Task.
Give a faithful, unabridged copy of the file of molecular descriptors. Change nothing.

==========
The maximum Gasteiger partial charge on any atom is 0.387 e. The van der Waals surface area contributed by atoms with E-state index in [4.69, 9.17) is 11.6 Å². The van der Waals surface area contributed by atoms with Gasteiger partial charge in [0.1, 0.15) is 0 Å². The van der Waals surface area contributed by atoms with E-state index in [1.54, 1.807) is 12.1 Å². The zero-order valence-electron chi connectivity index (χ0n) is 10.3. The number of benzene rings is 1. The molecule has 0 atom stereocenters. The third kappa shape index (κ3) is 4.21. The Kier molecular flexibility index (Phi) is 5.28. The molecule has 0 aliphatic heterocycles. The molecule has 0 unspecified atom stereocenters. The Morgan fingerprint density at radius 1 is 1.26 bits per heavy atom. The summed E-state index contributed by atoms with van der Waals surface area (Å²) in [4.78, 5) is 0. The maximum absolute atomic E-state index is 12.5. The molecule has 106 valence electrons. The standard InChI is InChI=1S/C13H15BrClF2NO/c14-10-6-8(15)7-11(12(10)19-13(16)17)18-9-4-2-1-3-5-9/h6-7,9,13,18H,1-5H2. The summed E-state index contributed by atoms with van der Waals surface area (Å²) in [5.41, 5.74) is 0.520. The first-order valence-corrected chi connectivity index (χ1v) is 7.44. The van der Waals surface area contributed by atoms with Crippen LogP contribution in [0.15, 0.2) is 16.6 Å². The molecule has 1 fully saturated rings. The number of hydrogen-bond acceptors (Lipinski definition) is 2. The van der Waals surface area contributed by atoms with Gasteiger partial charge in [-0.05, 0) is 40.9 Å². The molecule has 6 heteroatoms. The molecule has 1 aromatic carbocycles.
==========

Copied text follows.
The maximum Gasteiger partial charge on any atom is 0.387 e. The van der Waals surface area contributed by atoms with E-state index in [4.69, 9.17) is 11.6 Å². The van der Waals surface area contributed by atoms with Gasteiger partial charge in [0.1, 0.15) is 0 Å². The van der Waals surface area contributed by atoms with E-state index in [1.54, 1.807) is 12.1 Å². The zero-order valence-electron chi connectivity index (χ0n) is 10.3. The number of benzene rings is 1. The molecule has 0 atom stereocenters. The third kappa shape index (κ3) is 4.21. The Kier molecular flexibility index (Phi) is 5.28. The molecule has 0 aliphatic heterocycles. The molecule has 0 unspecified atom stereocenters. The Morgan fingerprint density at radius 1 is 1.26 bits per heavy atom. The summed E-state index contributed by atoms with van der Waals surface area (Å²) in [4.78, 5) is 0. The maximum absolute atomic E-state index is 12.5. The molecule has 106 valence electrons. The standard InChI is InChI=1S/C13H15BrClF2NO/c14-10-6-8(15)7-11(12(10)19-13(16)17)18-9-4-2-1-3-5-9/h6-7,9,13,18H,1-5H2. The summed E-state index contributed by atoms with van der Waals surface area (Å²) in [5.41, 5.74) is 0.520. The first-order valence-corrected chi connectivity index (χ1v) is 7.44. The van der Waals surface area contributed by atoms with Crippen LogP contribution in [0.15, 0.2) is 16.6 Å². The molecule has 1 fully saturated rings. The number of hydrogen-bond acceptors (Lipinski definition) is 2. The van der Waals surface area contributed by atoms with Gasteiger partial charge in [-0.05, 0) is 40.9 Å². The molecule has 6 heteroatoms. The molecule has 1 aromatic carbocycles.